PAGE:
Size Doesn't Matter – And This Chart Proves ItKaren Belz

A while back, I stumbled across a website that featured user-submitted photos to show how weight by the number really looked on both men and women of varying heights. I thought the project was pretty neat, as it was a true-to-life visual that proved how higher numbers didn’t make a difference – people carried weight differently, and everyone looked fantastic and confident regardless of where they fell on the chart. It was a real eye-opener, and made me realize that paranoia about numbers (weight, sizing) was an honest issue to which I, and surely other women, had fallen victim.

While that particular project seemed to lose steam, another project has taken its place. UK blogger and frequent Huffington Post contributor Foz Meadows posted an article to her website with a study claiming that our perception of weight is completely distorted, and that we (humans) aren’t really sure what classifies someone as being overweight.

Meadows makes a point in stating that BMI – which is a somewhat standard measure that most use to classify weight – is pretty inaccurate, based on the fact that doesn’t take frame or body type into account. Those who are taller will definitely have higher numbers, and those with stronger builds might fall into the “obese” category, despite the fact that they don’t look or feel the part. Age is also a factor that Meadows wants us to consider, since teenagers obviously haven’t settled into their adult weights and older adults tend to lose height over time.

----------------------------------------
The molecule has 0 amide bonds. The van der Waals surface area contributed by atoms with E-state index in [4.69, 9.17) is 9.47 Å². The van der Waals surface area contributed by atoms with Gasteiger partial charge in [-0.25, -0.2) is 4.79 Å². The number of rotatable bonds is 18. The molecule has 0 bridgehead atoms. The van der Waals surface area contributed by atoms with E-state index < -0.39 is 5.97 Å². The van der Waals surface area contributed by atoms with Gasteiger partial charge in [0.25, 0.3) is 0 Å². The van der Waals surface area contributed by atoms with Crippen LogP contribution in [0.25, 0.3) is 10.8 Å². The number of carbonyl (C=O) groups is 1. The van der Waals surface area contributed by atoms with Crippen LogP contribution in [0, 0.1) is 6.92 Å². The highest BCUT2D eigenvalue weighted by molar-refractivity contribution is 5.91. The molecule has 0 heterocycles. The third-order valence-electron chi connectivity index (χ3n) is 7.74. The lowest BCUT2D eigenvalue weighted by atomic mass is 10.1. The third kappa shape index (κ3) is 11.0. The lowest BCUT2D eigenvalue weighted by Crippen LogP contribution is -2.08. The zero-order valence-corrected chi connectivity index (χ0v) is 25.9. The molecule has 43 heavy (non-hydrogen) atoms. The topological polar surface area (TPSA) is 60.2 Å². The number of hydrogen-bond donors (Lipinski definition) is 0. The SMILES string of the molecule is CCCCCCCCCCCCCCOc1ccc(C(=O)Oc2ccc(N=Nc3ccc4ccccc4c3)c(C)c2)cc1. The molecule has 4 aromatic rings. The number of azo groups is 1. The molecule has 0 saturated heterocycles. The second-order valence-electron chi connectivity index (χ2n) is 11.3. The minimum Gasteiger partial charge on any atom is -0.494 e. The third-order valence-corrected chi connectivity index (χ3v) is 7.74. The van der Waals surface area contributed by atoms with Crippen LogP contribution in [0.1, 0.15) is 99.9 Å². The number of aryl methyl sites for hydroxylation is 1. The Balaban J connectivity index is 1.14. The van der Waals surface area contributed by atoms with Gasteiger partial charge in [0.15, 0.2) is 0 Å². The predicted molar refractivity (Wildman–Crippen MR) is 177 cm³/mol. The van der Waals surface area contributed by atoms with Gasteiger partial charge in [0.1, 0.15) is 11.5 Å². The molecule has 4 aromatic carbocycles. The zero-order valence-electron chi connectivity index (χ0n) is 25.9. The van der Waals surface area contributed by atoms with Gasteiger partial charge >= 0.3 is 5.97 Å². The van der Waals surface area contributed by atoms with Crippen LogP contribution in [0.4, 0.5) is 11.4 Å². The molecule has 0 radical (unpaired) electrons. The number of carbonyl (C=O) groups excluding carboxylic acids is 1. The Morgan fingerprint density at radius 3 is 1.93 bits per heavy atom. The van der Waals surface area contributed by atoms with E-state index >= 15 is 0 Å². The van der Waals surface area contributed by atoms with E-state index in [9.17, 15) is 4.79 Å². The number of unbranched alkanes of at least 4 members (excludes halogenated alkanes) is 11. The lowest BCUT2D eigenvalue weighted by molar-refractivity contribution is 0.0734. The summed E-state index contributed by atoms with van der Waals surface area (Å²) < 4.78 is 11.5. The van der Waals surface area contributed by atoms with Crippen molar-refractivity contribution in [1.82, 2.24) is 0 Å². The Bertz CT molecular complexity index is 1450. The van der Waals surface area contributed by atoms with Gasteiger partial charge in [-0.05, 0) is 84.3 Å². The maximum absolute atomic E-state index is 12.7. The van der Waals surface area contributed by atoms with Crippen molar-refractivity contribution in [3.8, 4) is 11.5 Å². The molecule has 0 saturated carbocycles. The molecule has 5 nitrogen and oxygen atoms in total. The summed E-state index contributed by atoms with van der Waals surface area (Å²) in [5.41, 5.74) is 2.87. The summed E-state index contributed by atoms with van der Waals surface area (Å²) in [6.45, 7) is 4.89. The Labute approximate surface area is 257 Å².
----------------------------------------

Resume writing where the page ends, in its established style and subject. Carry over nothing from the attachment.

Now for the fun part: Clothing size. The image above and the one below prove that the size you wear doesn’t actually make a difference as to where you fall on the weight spectrum.

foz-meadows-body-chart-2

By taking two pictures of women who weighed exactly the same, she proved that women’s sizes varied significantly based solely on their body type and height. She even blames the fashion industry for pushing sizes on us and making us feel as if being small is the only indicator of being healthy. “We have learned to correlate small sizes with healthy bodies, the better to justify their primacy on the runway, in advertising and on screen as a healthy ideal,” she claims. Can you be skinny and healthy? Definitely. Can you be curvier and healthy? Of course.

What does that mean for us? Well, it means that we shouldn’t feel pressured to think that a 6 is healthy and a 10 isn’t, since it’s quite possible that if you’re the size 10, a woman who weighs the exact same as you fits into a 6 with no concern. It also means that we need to stop viewing our self worth through a clothing tag and accept the fact that “health” is too complex a concept to identify through BMI or sizes. We also need to stop viewing skinny as healthy, and overweight as unhealthy – it’s just not true.

After seeing the chart, do your views on size and weight change? Don’t the women featured look absolutely stunning?
Image Credit: Chart 1, Chart 2, Featured